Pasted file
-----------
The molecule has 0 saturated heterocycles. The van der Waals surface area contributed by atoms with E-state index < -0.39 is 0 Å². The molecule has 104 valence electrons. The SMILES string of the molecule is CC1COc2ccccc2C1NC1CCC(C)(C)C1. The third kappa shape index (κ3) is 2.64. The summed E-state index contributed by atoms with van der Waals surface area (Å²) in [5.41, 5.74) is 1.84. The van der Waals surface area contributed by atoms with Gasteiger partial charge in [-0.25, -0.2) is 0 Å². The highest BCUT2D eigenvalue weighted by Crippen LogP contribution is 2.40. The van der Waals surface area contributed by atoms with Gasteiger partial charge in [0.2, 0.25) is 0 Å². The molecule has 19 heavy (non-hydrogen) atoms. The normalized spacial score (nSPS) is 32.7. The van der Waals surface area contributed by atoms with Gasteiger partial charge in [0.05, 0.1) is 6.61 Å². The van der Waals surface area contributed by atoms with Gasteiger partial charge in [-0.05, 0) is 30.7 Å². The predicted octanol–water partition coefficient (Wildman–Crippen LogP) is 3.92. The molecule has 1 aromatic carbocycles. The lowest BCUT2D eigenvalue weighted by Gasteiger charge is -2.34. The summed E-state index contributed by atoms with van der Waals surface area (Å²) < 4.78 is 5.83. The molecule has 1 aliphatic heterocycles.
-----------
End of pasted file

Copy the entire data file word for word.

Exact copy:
The molecule has 0 saturated heterocycles. The van der Waals surface area contributed by atoms with E-state index < -0.39 is 0 Å². The molecule has 104 valence electrons. The SMILES string of the molecule is CC1COc2ccccc2C1NC1CCC(C)(C)C1. The third kappa shape index (κ3) is 2.64. The summed E-state index contributed by atoms with van der Waals surface area (Å²) in [5.41, 5.74) is 1.84. The van der Waals surface area contributed by atoms with Gasteiger partial charge in [-0.25, -0.2) is 0 Å². The highest BCUT2D eigenvalue weighted by Crippen LogP contribution is 2.40. The van der Waals surface area contributed by atoms with Gasteiger partial charge in [0.2, 0.25) is 0 Å². The molecule has 19 heavy (non-hydrogen) atoms. The normalized spacial score (nSPS) is 32.7. The van der Waals surface area contributed by atoms with Gasteiger partial charge in [0.05, 0.1) is 6.61 Å². The van der Waals surface area contributed by atoms with Gasteiger partial charge in [-0.05, 0) is 30.7 Å². The predicted octanol–water partition coefficient (Wildman–Crippen LogP) is 3.92. The molecule has 1 aromatic carbocycles. The lowest BCUT2D eigenvalue weighted by Gasteiger charge is -2.34. The summed E-state index contributed by atoms with van der Waals surface area (Å²) < 4.78 is 5.83. The molecule has 1 aliphatic heterocycles.